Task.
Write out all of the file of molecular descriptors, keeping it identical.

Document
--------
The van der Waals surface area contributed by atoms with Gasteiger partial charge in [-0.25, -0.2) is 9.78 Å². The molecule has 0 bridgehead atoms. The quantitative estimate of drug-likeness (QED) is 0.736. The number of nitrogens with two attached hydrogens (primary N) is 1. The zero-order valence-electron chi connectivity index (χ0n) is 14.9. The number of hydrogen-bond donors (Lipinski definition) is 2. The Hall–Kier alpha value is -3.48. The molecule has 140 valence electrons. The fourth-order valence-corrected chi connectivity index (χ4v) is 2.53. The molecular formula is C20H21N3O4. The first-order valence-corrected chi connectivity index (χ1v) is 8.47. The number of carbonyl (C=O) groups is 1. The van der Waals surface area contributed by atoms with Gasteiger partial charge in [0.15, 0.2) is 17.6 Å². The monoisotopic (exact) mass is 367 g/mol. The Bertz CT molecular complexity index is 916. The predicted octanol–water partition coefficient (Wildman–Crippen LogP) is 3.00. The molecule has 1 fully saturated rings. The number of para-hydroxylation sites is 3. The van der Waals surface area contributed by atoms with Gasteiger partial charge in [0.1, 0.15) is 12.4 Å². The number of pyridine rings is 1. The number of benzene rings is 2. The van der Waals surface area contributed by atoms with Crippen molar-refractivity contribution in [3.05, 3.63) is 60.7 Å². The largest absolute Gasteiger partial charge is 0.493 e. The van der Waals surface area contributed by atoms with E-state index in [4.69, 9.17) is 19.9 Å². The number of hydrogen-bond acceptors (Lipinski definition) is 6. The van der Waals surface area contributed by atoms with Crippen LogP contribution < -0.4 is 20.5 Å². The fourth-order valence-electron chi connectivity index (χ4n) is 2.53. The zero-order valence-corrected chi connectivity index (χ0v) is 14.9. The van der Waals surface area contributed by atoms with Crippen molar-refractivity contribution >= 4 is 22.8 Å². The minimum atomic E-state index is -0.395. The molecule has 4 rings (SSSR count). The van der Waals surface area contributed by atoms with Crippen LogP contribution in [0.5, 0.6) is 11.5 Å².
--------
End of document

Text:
The van der Waals surface area contributed by atoms with Gasteiger partial charge in [-0.25, -0.2) is 9.78 Å². The molecule has 0 bridgehead atoms. The quantitative estimate of drug-likeness (QED) is 0.736. The number of nitrogens with two attached hydrogens (primary N) is 1. The zero-order valence-electron chi connectivity index (χ0n) is 14.9. The number of hydrogen-bond donors (Lipinski definition) is 2. The Hall–Kier alpha value is -3.48. The molecule has 140 valence electrons. The fourth-order valence-corrected chi connectivity index (χ4v) is 2.53. The molecular formula is C20H21N3O4. The first-order valence-corrected chi connectivity index (χ1v) is 8.47. The number of carbonyl (C=O) groups is 1. The van der Waals surface area contributed by atoms with Gasteiger partial charge in [0.15, 0.2) is 17.6 Å². The monoisotopic (exact) mass is 367 g/mol. The Bertz CT molecular complexity index is 916. The predicted octanol–water partition coefficient (Wildman–Crippen LogP) is 3.00. The molecule has 1 fully saturated rings. The number of para-hydroxylation sites is 3. The van der Waals surface area contributed by atoms with Gasteiger partial charge in [0.1, 0.15) is 12.4 Å². The number of pyridine rings is 1. The number of benzene rings is 2. The van der Waals surface area contributed by atoms with Crippen molar-refractivity contribution in [3.05, 3.63) is 60.7 Å². The largest absolute Gasteiger partial charge is 0.493 e. The van der Waals surface area contributed by atoms with E-state index in [4.69, 9.17) is 19.9 Å². The number of hydrogen-bond acceptors (Lipinski definition) is 6. The van der Waals surface area contributed by atoms with Crippen LogP contribution < -0.4 is 20.5 Å². The fourth-order valence-electron chi connectivity index (χ4n) is 2.53. The zero-order valence-corrected chi connectivity index (χ0v) is 14.9. The van der Waals surface area contributed by atoms with Crippen molar-refractivity contribution >= 4 is 22.8 Å². The minimum atomic E-state index is -0.395. The molecule has 4 rings (SSSR count). The van der Waals surface area contributed by atoms with Crippen LogP contribution in [0.5, 0.6) is 11.5 Å².